The Origins of the Modern World
A Global and Ecological Narrative from the Fifteenth to the Twenty-first Century
Robert B. Marks
Narrated by Michael Sears
Approximately 8.5 hours
Book published by Rowman & Littlefield Publishers
This clearly written and engrossing book presents a global narrative of the origins of the modern world from 1400 to the present. Unlike most studies, which assume that the "rise of the West" is the story of the coming of the modern world, this history, drawing upon new scholarship on Asia, Africa, and the New World, constructs a story in which those parts of the world play major roles.
Robert B. Marks defines the modern world as one marked by industry, the nation state, interstate warfare, a large and growing gap between the wealthiest and poorest parts of the world, and an escape from "the biological old regime." He explains its origins by emphasizing contingencies (such as the conquest of the New World); the broad comparability of the most advanced regions in China, India, and Europe; the reasons why England was able to escape from common ecological constraints facing all of those regions by the 18th century; and a conjuncture of human and natural forces that solidified a gap between the industrialized and non-industrialized parts of the world.
Now in a new edition that brings the saga of the modern world to the present, the book considers how and why the United States emerged as a world power in the twentieth century and became the sole superpower by the twenty-first century. Once again arguing that the rise of the United States to global hegemon was contingent, not inevitable, Marks also points to the resurgence of Asia and the vastly changed relationship of humans to the environment that may, in the long run, overshadow any political and economic milestones of the past hundred years.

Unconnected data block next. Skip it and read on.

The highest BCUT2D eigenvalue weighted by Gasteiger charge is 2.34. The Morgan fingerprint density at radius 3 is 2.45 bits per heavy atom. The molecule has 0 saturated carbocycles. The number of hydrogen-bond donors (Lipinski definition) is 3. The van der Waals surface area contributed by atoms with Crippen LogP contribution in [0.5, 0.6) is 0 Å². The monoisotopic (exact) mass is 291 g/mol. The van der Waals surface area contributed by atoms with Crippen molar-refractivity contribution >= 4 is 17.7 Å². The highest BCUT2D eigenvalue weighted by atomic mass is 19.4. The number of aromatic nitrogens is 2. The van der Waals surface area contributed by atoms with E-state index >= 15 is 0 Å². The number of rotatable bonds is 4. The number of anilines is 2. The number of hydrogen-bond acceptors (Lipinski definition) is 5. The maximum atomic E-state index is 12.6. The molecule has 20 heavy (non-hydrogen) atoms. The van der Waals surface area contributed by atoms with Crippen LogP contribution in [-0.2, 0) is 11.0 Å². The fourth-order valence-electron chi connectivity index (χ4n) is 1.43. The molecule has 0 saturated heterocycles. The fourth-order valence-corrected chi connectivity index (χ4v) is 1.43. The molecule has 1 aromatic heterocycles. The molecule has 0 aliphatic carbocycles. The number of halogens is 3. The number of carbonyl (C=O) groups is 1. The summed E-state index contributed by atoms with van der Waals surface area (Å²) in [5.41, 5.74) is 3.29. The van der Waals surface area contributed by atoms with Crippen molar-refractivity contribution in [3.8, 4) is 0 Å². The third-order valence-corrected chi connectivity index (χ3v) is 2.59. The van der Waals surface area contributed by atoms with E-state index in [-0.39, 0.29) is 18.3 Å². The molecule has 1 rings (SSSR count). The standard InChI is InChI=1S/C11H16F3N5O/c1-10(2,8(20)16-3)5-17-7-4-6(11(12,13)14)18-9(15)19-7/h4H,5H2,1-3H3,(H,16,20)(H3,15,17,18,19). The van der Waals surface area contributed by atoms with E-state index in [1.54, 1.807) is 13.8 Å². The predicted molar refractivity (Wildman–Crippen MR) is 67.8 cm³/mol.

Robert B. Marks is Richard and Billie Deihl Professor of History at Whittier College.
“This is a concise and thought-provoking treatment of some major themes in world history: state-building, industrialization, environmental change, and the transformation of material life. The treatment of global inequality as a phenomenon in its own right?not just as a residue of more 'development' having occurred in some places than others?gives the book an important additional dimension.”
— Kenneth L. Pomeranz, University of Chicago
“An absorbing, crisp, and compact account of how the modern world got to be the way it is. This is the most accessible and comprehensive book yet written that takes into account the recent departures in world history scholarship. Marks sees the world as a whole, and paints a clear and compelling panorama of the transformations that changed history between 1400 and 1900. ”
— John R. McNeill, Georgetown University
“Splendid, fresh, forceful, and efficient. Marks has a clear focus on the Eurocentrism of most of the textbooks on world history and he has developed an effective, solidly grounded strategy to counter the problem. The ideas are challenging, and the prose is readable and engaging. Ideal for introductory surveys of world history. ”
—Edward L. Farmer, University of Minnesota
“By far the best of the current world history books on the market. Its main strengths lie in its non-Eurocentric viewpoint, its clear narrative, and its brevity. I would (and have) unreservedly recommended the book to colleagues teaching in the field, as well as to others seeking a quick introduction to the history of the world. ”
—Sarah Kovner, University of Florida
“I am delighted and excited by this book—it provides such an excellent overview of what world history is all about. The economy of the writing, the great balance the book displays in juggling an enormous agenda, and the elucidation of concepts are superb. ”
—Ewa K. Bacon, Lewis University
“Marks is eminently well-qualified to bring Asia to the front of the story about the origins of the modern world....Inspired mostly through the work of André Gunder Frank and Ken Pomeranz, Marks writes a world history survey that is very useful for locating the place of China and India in the construction of the modern world. ”
—Adrian Carton; Education About Asia
“This is a splendid book that...brings together the very latest scholarship to provide a highly readable and erudite account of world history over the last half a millennium....I thus thoroughly recommend this book. ”
—James Beattie, University of Waikato; New Zealand Journal Of Asian Studies
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